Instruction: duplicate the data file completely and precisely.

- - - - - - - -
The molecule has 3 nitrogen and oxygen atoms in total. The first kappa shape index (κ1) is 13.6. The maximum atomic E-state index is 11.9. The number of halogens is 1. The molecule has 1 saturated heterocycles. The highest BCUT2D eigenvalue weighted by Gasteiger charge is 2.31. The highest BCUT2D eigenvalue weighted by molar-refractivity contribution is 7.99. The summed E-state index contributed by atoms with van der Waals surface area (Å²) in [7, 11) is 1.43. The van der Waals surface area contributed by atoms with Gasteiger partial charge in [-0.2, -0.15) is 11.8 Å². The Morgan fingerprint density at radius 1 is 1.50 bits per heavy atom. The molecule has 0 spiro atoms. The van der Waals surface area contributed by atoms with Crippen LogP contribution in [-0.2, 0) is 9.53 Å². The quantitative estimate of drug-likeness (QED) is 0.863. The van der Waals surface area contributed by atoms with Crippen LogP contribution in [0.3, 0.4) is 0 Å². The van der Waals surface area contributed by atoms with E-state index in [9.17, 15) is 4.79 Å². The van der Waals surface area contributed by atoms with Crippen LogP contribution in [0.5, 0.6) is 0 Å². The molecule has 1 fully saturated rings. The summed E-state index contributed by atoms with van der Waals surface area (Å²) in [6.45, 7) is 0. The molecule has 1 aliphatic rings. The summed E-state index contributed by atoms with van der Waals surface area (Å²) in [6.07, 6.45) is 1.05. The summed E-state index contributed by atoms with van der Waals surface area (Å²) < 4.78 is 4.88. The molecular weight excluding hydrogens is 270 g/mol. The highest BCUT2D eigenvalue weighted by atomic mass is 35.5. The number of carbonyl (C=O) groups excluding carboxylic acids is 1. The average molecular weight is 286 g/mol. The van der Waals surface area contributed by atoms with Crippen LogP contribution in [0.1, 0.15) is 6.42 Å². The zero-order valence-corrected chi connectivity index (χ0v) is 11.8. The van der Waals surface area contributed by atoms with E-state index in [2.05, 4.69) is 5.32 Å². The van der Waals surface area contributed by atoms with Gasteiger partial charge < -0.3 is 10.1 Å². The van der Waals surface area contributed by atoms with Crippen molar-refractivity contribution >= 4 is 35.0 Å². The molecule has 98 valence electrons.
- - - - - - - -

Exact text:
The molecule has 3 nitrogen and oxygen atoms in total. The first kappa shape index (κ1) is 13.6. The maximum atomic E-state index is 11.9. The number of halogens is 1. The molecule has 1 saturated heterocycles. The highest BCUT2D eigenvalue weighted by Gasteiger charge is 2.31. The highest BCUT2D eigenvalue weighted by molar-refractivity contribution is 7.99. The summed E-state index contributed by atoms with van der Waals surface area (Å²) in [7, 11) is 1.43. The van der Waals surface area contributed by atoms with Gasteiger partial charge in [-0.2, -0.15) is 11.8 Å². The Morgan fingerprint density at radius 1 is 1.50 bits per heavy atom. The molecule has 0 spiro atoms. The van der Waals surface area contributed by atoms with Crippen LogP contribution in [-0.2, 0) is 9.53 Å². The quantitative estimate of drug-likeness (QED) is 0.863. The van der Waals surface area contributed by atoms with Crippen LogP contribution in [0.3, 0.4) is 0 Å². The van der Waals surface area contributed by atoms with E-state index in [9.17, 15) is 4.79 Å². The van der Waals surface area contributed by atoms with Crippen LogP contribution in [0.5, 0.6) is 0 Å². The molecule has 1 fully saturated rings. The summed E-state index contributed by atoms with van der Waals surface area (Å²) in [6.45, 7) is 0. The molecule has 1 aliphatic rings. The summed E-state index contributed by atoms with van der Waals surface area (Å²) in [6.07, 6.45) is 1.05. The summed E-state index contributed by atoms with van der Waals surface area (Å²) < 4.78 is 4.88. The molecular weight excluding hydrogens is 270 g/mol. The highest BCUT2D eigenvalue weighted by atomic mass is 35.5. The number of carbonyl (C=O) groups excluding carboxylic acids is 1. The average molecular weight is 286 g/mol. The van der Waals surface area contributed by atoms with Crippen LogP contribution in [0.1, 0.15) is 6.42 Å². The zero-order valence-corrected chi connectivity index (χ0v) is 11.8. The van der Waals surface area contributed by atoms with E-state index in [2.05, 4.69) is 5.32 Å². The van der Waals surface area contributed by atoms with Gasteiger partial charge < -0.3 is 10.1 Å². The van der Waals surface area contributed by atoms with Crippen molar-refractivity contribution >= 4 is 35.0 Å². The molecule has 98 valence electrons.